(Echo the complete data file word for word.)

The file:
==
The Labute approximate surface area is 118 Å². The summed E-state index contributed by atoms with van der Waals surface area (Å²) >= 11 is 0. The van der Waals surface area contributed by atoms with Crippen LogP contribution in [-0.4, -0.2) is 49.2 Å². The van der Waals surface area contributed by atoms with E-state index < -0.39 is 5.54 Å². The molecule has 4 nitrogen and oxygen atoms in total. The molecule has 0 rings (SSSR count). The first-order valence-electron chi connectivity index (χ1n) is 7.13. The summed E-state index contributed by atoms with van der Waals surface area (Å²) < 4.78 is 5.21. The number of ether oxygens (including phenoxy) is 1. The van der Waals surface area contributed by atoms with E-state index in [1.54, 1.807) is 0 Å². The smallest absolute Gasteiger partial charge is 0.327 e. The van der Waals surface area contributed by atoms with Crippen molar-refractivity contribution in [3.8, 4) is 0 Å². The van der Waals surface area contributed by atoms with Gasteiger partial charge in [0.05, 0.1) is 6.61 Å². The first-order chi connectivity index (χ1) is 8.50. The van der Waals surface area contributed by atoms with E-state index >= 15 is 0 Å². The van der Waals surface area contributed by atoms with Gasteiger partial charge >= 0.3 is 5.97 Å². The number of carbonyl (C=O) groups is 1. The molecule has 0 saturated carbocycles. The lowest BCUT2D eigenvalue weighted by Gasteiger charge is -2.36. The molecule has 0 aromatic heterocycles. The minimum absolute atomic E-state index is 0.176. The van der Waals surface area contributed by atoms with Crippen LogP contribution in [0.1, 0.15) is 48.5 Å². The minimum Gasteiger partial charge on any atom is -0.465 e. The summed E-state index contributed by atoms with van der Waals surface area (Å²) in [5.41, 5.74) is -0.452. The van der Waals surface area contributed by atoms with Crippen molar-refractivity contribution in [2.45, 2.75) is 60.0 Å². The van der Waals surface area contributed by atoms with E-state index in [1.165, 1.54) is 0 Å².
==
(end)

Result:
The Labute approximate surface area is 118 Å². The summed E-state index contributed by atoms with van der Waals surface area (Å²) >= 11 is 0. The van der Waals surface area contributed by atoms with Crippen LogP contribution in [-0.4, -0.2) is 49.2 Å². The van der Waals surface area contributed by atoms with E-state index < -0.39 is 5.54 Å². The molecule has 4 nitrogen and oxygen atoms in total. The molecule has 0 rings (SSSR count). The first-order valence-electron chi connectivity index (χ1n) is 7.13. The summed E-state index contributed by atoms with van der Waals surface area (Å²) < 4.78 is 5.21. The number of ether oxygens (including phenoxy) is 1. The van der Waals surface area contributed by atoms with E-state index in [1.54, 1.807) is 0 Å². The smallest absolute Gasteiger partial charge is 0.327 e. The van der Waals surface area contributed by atoms with Crippen molar-refractivity contribution in [3.8, 4) is 0 Å². The van der Waals surface area contributed by atoms with Gasteiger partial charge in [0.05, 0.1) is 6.61 Å². The first-order chi connectivity index (χ1) is 8.50. The van der Waals surface area contributed by atoms with E-state index >= 15 is 0 Å². The van der Waals surface area contributed by atoms with Gasteiger partial charge >= 0.3 is 5.97 Å². The number of carbonyl (C=O) groups is 1. The molecule has 0 saturated carbocycles. The lowest BCUT2D eigenvalue weighted by Gasteiger charge is -2.36. The molecule has 0 aromatic heterocycles. The minimum absolute atomic E-state index is 0.176. The van der Waals surface area contributed by atoms with Crippen LogP contribution in [0.1, 0.15) is 48.5 Å². The minimum Gasteiger partial charge on any atom is -0.465 e. The summed E-state index contributed by atoms with van der Waals surface area (Å²) in [5.41, 5.74) is -0.452. The van der Waals surface area contributed by atoms with Crippen molar-refractivity contribution in [2.45, 2.75) is 60.0 Å². The van der Waals surface area contributed by atoms with E-state index in [1.165, 1.54) is 0 Å².